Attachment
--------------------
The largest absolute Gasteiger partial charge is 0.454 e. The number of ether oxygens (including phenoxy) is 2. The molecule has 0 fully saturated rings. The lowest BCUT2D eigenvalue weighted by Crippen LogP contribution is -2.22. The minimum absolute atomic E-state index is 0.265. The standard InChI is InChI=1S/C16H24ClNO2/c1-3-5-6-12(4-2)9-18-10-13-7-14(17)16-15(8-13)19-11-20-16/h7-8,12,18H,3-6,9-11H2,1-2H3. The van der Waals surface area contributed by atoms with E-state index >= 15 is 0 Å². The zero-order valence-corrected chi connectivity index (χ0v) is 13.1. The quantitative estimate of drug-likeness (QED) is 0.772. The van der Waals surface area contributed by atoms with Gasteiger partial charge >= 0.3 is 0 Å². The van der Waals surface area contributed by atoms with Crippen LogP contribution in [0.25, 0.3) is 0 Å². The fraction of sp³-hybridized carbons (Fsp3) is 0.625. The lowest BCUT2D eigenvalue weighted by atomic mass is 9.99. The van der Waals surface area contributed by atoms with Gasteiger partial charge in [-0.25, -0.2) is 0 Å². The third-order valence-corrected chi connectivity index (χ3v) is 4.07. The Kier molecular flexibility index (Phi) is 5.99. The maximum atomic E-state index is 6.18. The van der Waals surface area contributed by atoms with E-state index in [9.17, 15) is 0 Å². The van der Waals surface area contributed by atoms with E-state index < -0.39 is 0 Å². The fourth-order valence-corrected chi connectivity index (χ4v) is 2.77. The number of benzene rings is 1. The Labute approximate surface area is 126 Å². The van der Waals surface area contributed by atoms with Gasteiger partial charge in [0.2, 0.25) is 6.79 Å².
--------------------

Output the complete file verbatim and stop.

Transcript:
The largest absolute Gasteiger partial charge is 0.454 e. The number of ether oxygens (including phenoxy) is 2. The molecule has 0 fully saturated rings. The lowest BCUT2D eigenvalue weighted by Crippen LogP contribution is -2.22. The minimum absolute atomic E-state index is 0.265. The standard InChI is InChI=1S/C16H24ClNO2/c1-3-5-6-12(4-2)9-18-10-13-7-14(17)16-15(8-13)19-11-20-16/h7-8,12,18H,3-6,9-11H2,1-2H3. The van der Waals surface area contributed by atoms with E-state index >= 15 is 0 Å². The zero-order valence-corrected chi connectivity index (χ0v) is 13.1. The quantitative estimate of drug-likeness (QED) is 0.772. The van der Waals surface area contributed by atoms with Gasteiger partial charge >= 0.3 is 0 Å². The van der Waals surface area contributed by atoms with Crippen LogP contribution in [0.25, 0.3) is 0 Å². The fraction of sp³-hybridized carbons (Fsp3) is 0.625. The lowest BCUT2D eigenvalue weighted by atomic mass is 9.99. The van der Waals surface area contributed by atoms with Gasteiger partial charge in [-0.25, -0.2) is 0 Å². The third-order valence-corrected chi connectivity index (χ3v) is 4.07. The Kier molecular flexibility index (Phi) is 5.99. The maximum atomic E-state index is 6.18. The van der Waals surface area contributed by atoms with E-state index in [9.17, 15) is 0 Å². The van der Waals surface area contributed by atoms with E-state index < -0.39 is 0 Å². The fourth-order valence-corrected chi connectivity index (χ4v) is 2.77. The number of benzene rings is 1. The Labute approximate surface area is 126 Å². The van der Waals surface area contributed by atoms with Gasteiger partial charge in [0.2, 0.25) is 6.79 Å².